Ross Bleckner Counsels Young Artists
Ross Bleckner received his Bachelor of Arts degree from NYU and his Master of Fine Arts degree from the California Institute of the Arts in Valencia California. He is well-known for his large-scale paintings in the art world and his works have been shown in esteemed public collections throughout the world, including MoMA, MoCA, Astrup Fearnley, Museo National Centro de Arte Reina Sofia, and the Whitney Museum of American Art. Mr. Bleckner is also recognized as the youngest artist ever to have a solo exhibition at the Guggenheim Museum in New York.
In addition to Mr. Bleckner's works, he has taught at many of the nation's most prestigious universities. Additionally, he is president of Community Research Initiative on AIDS (CRIA), a non-profit community-based AIDS research and treatment education center.
Question: What advice do you have for artists beginning their careers?
Bleckner: I would love, someone else when they see it, to not only say it’s beautiful but hopefully to say that the experience beyond that. I mean, because beauty in the art world, particularly, let’s say, in the kind of academic art world, is a dismissive term, which, essentially, would mean decorative. And I say to students, I say, well, I hate to tell you guys but you can make it as rigorous as you want, you can make it as theoretical as you want but don’t make it that hermetic. Let other people in. You know, remember who are you talking to. You just want to talk to yourself, you want to talk to a few art professionals, or as Barnett Newman said, “You want to hit the ball out of the field.” And I think that’s really important. I think that is a really important part of being an artist. You know, I always had a sense of who I was talking to in my work, who my audience was. It was always very limited. It’s the voices in our head. We all have voices in our head. That’s what I mean by the kind of the weight of consciousness, who those voices are, how they change. Over the years, they change. Sometimes, in my head, those voices… A matter of fact, most of the time, unfortunately those voices are very harsh. They render, really, very astringent criticism, you know, which any artist will tell you. They are their own worst critic. I don’t have to read criticism to know everything that’s wrong with my work. There’s never a critic who said something bad about my work that I didn’t disagree, that I disagree with because I knew, when I read it, that I could do it better. As a matter of fact, when I’ve read good things, it kind of upsets me. I don’t know why, it’s just the way I am. When you talk to students, you tell them… you know, in the end, you could do whatever you want but don’t let these terms and don’t let the academic part of being an artist, the kind of graduate… the graduate school mentality, oppress you because that’s exactly why you became an artist. You know, it’s kind of peeling back of layers. It’s, hopefully, a path to some kind of liberation, some kind of map of how you could find your way out of the, what I consider, the unnecessary suffering that goes on in a lot of our minds all the time.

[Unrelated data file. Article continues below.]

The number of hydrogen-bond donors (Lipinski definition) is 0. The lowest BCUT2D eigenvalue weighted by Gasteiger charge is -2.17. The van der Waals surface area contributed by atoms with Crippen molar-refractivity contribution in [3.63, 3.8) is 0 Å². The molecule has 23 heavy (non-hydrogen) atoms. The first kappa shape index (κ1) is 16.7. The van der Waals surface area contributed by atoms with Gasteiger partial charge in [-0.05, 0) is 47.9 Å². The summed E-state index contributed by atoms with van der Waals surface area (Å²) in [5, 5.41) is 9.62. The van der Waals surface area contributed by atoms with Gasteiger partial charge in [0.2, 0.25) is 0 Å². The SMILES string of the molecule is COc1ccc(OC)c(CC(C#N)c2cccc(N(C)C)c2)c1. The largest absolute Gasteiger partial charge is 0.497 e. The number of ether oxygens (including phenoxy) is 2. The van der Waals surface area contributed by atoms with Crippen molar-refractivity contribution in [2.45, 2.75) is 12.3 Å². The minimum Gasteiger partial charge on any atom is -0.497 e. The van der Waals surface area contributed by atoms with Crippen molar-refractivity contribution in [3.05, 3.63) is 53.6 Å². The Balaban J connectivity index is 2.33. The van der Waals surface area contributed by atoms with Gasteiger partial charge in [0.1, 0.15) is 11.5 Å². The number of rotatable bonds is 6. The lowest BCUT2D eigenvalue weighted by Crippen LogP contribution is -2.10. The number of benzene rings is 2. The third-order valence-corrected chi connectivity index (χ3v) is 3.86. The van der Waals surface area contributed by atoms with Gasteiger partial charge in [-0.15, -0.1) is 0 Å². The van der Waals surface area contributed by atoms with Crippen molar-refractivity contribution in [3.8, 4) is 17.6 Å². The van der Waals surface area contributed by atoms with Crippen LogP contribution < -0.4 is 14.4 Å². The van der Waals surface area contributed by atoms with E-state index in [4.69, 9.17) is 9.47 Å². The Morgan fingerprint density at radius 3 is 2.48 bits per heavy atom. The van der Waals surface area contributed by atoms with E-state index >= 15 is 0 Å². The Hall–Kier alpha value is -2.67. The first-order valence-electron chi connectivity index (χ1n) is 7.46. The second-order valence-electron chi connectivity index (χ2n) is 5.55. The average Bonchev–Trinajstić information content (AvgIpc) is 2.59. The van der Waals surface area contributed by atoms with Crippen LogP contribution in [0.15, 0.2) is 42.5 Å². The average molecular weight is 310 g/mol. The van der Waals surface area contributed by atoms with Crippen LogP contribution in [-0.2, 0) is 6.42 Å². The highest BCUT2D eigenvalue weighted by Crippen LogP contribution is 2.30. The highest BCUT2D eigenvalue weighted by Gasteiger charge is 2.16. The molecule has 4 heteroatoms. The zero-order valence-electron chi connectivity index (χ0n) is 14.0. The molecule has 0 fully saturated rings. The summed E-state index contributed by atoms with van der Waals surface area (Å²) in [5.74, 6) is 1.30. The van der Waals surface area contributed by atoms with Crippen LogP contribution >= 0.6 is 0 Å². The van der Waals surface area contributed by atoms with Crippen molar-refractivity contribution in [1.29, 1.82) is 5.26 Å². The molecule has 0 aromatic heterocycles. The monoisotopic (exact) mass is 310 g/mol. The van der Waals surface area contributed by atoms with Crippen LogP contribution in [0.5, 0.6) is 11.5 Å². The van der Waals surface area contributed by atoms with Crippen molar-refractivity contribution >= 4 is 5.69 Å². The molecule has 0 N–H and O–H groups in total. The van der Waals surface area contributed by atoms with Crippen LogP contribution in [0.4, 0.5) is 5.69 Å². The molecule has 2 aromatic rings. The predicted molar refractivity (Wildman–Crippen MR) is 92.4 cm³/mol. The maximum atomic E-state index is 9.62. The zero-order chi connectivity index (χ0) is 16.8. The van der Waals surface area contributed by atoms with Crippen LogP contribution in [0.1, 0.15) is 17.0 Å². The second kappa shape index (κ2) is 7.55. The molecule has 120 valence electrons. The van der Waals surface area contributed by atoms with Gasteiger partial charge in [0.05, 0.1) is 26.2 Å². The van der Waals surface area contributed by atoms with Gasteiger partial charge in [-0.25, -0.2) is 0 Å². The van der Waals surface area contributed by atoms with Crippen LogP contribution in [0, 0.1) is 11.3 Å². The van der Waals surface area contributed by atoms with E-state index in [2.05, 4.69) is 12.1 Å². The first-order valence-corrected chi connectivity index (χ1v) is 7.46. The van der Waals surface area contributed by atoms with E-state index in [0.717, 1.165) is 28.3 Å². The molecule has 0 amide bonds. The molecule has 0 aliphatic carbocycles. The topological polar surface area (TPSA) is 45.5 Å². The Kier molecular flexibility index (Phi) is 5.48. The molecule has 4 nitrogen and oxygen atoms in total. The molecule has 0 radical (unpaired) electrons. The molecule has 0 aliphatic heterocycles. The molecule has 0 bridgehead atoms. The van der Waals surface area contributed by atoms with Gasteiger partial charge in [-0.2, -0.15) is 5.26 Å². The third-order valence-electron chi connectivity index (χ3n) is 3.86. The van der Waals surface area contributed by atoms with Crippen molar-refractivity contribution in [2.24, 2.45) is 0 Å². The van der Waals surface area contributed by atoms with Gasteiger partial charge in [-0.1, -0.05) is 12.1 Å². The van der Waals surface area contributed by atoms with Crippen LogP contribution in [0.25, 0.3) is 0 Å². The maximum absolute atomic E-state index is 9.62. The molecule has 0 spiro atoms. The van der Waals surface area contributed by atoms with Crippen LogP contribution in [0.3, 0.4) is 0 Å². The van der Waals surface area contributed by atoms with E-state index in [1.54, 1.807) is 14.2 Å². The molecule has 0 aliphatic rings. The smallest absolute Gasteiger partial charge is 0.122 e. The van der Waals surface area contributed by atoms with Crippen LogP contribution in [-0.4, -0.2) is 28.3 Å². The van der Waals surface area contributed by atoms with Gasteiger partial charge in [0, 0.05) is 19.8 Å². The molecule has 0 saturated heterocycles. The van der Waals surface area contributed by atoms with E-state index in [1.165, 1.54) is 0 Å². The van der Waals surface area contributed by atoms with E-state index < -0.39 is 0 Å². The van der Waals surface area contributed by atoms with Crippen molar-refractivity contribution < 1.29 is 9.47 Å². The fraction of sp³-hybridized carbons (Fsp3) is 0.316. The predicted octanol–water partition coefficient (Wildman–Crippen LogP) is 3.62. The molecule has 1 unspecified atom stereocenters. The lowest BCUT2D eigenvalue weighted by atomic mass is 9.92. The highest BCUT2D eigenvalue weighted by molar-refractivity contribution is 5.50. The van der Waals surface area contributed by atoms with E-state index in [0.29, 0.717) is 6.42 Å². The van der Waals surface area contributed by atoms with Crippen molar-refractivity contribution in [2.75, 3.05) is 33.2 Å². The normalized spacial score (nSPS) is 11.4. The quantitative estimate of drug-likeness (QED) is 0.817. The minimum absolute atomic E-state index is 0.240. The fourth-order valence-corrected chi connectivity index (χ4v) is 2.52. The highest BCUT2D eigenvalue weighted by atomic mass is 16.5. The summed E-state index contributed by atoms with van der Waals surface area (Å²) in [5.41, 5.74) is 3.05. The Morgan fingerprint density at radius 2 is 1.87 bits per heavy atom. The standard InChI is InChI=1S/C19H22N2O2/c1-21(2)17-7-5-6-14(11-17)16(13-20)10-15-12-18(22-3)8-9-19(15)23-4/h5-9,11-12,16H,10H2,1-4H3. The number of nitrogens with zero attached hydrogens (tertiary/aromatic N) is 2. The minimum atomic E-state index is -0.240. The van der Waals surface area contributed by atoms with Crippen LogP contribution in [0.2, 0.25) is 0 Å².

Ross Bleckner on unleashing your inner artist.
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Civil discourse has fallen to an all time low.
The question that the American populace needs to ask itself now is: how do we fix it?
Discursive fundamentals need to be taught to preserve free expression
In their findings the authors state:
upholding First Amendment ideals.
Talking politics at Thanksgiving dinner
- Progressive Activists: younger, highly engaged, secular, cosmopolitan, angry.
- Traditional Liberals: older, retired, open to compromise, rational, cautious.
- Passive Liberals: unhappy, insecure, distrustful, disillusioned.
- Politically Disengaged: young, low income, distrustful, detached, patriotic, conspiratorial
- Moderates: engaged, civic-minded, middle-of-the-road, pessimistic, Protestant.
- Traditional Conservatives: religious, middle class, patriotic, moralistic.
- Devoted Conservatives: white, retired, highly engaged, uncompromising,
It's interesting to note the authors found that:
"Tribe membership shows strong reliability in predicting views across different political topics."
Here are some statistics on differing viewpoints according to political party:
- 51% of staunch liberals say it's "morally acceptable" to punch Nazis.
- 53% of Republicans favor stripping U.S. citizenship from people who burn the American flag.
- 65% of Republicans say NFL players should be fired if they refuse to stand for the anthem.
- 58% of Democrats say employers should punish employees for offensive Facebook posts.
- 47% of Republicans favor bans on building new mosques.
Here are some guidelines for civic discourse that might come in handy:
- Practice inclusion and listen to who you're speaking to.
Civic discourse in the divisive age
dangerously tribal, fueled by a culture of outrage and taking offense. For the combatants,
the other side can no longer be tolerated, and no price is too high to defeat them.
These tensions are poisoning personal relationships, consuming our politics and
putting our democracy in peril.
Once a country has become tribalized, debates about contested issues from
immigration and trade to economic management, climate change and national security,
become shaped by larger tribal identities. Policy debate gives way to tribal conflicts.
Polarization and tribalism are self-reinforcing and will likely continue to accelerate.
The work of rebuilding our fragmented society needs to start now. It extends from
re-connecting people across the lines of division in local communities all the way to
building a renewed sense of national identity: a bigger story of us."
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